In evaluating the insect pests of corn in Alabama, one that has been numerous in recent years and might be numerous again this year is the sugarcane beetle, says Kathy Flanders, Auburn University Extension entomologist.

“Sugarcane beetles are attracted to light, so you’d think that they’d be out there and you could find them,” said Flanders at the recent Central Alabama Corn Production Meeting in Autaugaville.

“But they don’t really like sunlight, so you have only a short amount of time to catch them on top of the soil.”

Seed treatments and more traditional at-planting insecticides like Lorsban and Counter have proven effective, she says. “In Mississippi, they’re finding that a half-rate of those products plus a seed treatment can give you the protection you need from this pest.”

The beetles are about one half-inch to five eighths-inch long, says Flanders.

“They love to feed at the bottom of the corn plant, right where the growing point is when the plant is young. So they’re coming out just when the plant is coming in, and they love to get in and feed. They feed from the outside, gouging large holes through the side of the base of the corn.”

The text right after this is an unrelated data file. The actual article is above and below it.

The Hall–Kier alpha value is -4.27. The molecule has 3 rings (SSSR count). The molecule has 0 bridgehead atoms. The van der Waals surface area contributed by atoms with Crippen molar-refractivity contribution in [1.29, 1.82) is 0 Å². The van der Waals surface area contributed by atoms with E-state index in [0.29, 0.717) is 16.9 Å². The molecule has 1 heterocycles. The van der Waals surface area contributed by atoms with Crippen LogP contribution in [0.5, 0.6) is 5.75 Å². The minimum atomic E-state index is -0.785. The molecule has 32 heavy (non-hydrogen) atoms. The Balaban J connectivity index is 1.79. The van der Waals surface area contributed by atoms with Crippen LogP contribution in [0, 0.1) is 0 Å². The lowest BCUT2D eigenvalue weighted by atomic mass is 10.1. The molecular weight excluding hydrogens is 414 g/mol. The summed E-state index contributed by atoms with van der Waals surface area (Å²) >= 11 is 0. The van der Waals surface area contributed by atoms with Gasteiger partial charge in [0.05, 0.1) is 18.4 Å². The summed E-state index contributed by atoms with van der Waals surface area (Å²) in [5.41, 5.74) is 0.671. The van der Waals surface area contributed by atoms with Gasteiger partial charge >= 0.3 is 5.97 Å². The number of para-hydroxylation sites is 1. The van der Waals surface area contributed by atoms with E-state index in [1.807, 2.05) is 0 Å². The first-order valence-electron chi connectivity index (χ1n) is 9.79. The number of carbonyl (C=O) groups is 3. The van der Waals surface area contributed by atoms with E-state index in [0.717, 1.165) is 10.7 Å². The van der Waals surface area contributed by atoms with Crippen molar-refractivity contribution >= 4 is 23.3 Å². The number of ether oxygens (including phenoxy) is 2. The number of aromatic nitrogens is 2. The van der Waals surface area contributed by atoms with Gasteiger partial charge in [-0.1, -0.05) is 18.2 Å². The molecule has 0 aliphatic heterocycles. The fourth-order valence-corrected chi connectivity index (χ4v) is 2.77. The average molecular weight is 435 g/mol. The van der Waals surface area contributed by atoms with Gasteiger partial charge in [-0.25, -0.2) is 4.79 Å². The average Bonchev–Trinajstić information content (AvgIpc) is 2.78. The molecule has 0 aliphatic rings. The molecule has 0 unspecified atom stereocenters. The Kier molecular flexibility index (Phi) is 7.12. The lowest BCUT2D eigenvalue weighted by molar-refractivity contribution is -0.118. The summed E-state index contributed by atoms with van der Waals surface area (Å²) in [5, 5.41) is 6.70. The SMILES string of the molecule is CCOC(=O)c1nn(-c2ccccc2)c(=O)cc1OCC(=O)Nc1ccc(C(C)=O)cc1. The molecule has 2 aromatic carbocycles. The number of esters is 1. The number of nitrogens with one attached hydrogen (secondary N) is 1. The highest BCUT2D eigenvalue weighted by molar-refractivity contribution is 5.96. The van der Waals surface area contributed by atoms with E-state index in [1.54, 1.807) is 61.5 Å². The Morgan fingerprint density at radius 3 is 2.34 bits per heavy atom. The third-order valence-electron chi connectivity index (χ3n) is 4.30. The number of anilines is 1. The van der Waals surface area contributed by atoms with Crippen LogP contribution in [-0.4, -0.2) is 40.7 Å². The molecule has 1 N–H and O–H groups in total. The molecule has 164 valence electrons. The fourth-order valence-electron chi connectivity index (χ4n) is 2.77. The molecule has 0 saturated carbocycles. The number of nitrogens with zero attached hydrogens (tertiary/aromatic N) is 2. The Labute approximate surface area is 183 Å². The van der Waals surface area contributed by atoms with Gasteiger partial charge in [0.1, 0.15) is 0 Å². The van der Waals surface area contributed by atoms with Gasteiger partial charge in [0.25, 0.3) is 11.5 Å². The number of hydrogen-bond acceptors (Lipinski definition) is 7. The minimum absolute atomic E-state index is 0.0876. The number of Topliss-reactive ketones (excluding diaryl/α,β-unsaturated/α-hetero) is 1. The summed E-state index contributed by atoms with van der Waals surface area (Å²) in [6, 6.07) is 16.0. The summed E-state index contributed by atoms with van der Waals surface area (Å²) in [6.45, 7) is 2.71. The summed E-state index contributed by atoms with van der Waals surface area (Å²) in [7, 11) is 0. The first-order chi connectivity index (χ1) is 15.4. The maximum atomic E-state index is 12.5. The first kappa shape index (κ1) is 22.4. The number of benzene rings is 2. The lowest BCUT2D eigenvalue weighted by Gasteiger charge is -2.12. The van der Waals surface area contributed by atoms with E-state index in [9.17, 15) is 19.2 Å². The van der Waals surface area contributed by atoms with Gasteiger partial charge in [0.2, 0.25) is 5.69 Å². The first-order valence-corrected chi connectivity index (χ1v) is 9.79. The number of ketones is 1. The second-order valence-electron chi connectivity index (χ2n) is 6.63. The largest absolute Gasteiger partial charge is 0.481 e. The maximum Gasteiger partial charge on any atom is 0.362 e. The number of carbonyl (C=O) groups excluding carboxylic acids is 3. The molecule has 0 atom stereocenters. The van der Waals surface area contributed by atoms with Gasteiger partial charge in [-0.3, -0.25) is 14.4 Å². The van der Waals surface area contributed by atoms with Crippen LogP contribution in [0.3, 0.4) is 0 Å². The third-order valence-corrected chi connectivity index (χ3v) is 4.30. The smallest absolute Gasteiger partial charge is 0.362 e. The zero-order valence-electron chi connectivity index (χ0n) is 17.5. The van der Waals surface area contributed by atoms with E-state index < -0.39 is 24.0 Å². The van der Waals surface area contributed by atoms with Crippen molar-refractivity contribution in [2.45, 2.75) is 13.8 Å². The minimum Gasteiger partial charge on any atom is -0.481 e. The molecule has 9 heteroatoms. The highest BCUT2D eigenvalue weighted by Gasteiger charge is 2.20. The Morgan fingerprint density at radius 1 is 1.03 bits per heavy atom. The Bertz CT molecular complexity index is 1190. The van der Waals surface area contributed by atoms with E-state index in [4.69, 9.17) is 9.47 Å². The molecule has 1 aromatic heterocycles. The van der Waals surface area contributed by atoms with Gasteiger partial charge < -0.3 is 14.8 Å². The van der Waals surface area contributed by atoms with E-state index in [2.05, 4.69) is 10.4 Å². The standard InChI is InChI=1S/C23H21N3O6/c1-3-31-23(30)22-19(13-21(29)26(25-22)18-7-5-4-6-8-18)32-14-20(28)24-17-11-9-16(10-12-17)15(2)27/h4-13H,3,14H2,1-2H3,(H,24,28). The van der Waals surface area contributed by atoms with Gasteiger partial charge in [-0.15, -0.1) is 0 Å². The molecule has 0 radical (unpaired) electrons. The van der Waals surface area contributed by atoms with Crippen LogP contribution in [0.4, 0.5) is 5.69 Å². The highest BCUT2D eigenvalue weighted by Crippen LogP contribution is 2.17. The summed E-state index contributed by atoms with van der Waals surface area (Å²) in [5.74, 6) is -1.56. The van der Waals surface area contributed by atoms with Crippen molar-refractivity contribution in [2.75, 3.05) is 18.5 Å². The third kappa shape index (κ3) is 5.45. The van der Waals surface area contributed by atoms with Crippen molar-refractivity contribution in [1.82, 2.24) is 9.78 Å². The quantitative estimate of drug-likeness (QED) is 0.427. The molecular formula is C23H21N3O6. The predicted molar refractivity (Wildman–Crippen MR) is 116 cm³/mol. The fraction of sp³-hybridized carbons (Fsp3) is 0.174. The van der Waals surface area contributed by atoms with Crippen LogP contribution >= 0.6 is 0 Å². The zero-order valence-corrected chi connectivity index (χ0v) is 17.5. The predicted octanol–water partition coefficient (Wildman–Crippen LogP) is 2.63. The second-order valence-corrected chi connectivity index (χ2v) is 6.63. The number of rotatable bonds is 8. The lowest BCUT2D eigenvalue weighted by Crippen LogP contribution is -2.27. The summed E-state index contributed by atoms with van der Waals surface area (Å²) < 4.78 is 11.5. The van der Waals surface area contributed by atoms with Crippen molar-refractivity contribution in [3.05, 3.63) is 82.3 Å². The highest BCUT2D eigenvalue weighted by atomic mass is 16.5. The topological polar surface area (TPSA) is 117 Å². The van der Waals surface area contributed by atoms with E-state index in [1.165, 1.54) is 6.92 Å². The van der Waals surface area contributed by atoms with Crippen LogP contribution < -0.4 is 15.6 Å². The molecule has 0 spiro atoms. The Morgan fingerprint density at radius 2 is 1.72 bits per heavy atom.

Since they’re feeding directly below the soil surface, it makes them difficult to get at, she says.

“The net result is that when the plant begins to grow out, you get these dead heart symptoms. So when the corn tries to re-grow, the plants won’t amount to anything. If you get a lot of damage from these, the only solution may be to plow it all up and start over.”

Some growers, says Flanders, are more susceptible to sugarcane beetle than others. “The No. 1 thing is if you try and plant corn into pasture or hay fields, directly into the grass sod. They like to hang out in that grass sod. The next one will be corn with a lot of pasture around it. And sometimes, fields just seem to get sugarcane beetle, depending on the environment around the field.”

Reduced-tillage fields also have shown more susceptibility to sugarcane beetles.